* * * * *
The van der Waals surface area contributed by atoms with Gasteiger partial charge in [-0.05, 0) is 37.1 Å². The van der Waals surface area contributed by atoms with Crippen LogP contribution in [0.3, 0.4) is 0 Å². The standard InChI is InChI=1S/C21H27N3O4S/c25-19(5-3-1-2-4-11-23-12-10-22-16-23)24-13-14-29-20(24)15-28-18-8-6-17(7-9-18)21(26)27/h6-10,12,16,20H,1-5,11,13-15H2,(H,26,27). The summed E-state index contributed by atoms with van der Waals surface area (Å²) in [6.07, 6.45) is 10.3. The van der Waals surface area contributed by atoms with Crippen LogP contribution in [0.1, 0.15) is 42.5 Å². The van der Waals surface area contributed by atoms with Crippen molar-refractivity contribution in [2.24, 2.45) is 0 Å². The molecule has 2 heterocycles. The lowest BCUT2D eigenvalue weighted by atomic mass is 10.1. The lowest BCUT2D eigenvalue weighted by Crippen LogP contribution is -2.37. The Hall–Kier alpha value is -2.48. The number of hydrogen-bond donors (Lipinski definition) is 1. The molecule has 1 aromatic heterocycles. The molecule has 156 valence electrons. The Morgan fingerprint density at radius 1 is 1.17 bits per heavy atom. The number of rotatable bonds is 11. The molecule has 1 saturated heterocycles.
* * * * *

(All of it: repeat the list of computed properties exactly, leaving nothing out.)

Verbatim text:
The van der Waals surface area contributed by atoms with Gasteiger partial charge in [-0.05, 0) is 37.1 Å². The van der Waals surface area contributed by atoms with Crippen LogP contribution in [0.3, 0.4) is 0 Å². The standard InChI is InChI=1S/C21H27N3O4S/c25-19(5-3-1-2-4-11-23-12-10-22-16-23)24-13-14-29-20(24)15-28-18-8-6-17(7-9-18)21(26)27/h6-10,12,16,20H,1-5,11,13-15H2,(H,26,27). The summed E-state index contributed by atoms with van der Waals surface area (Å²) in [6.07, 6.45) is 10.3. The van der Waals surface area contributed by atoms with Crippen LogP contribution in [0.1, 0.15) is 42.5 Å². The van der Waals surface area contributed by atoms with Crippen molar-refractivity contribution in [2.24, 2.45) is 0 Å². The molecule has 2 heterocycles. The lowest BCUT2D eigenvalue weighted by atomic mass is 10.1. The lowest BCUT2D eigenvalue weighted by Crippen LogP contribution is -2.37. The Hall–Kier alpha value is -2.48. The number of hydrogen-bond donors (Lipinski definition) is 1. The molecule has 1 aromatic heterocycles. The molecule has 156 valence electrons. The Morgan fingerprint density at radius 1 is 1.17 bits per heavy atom. The number of rotatable bonds is 11. The molecule has 1 saturated heterocycles.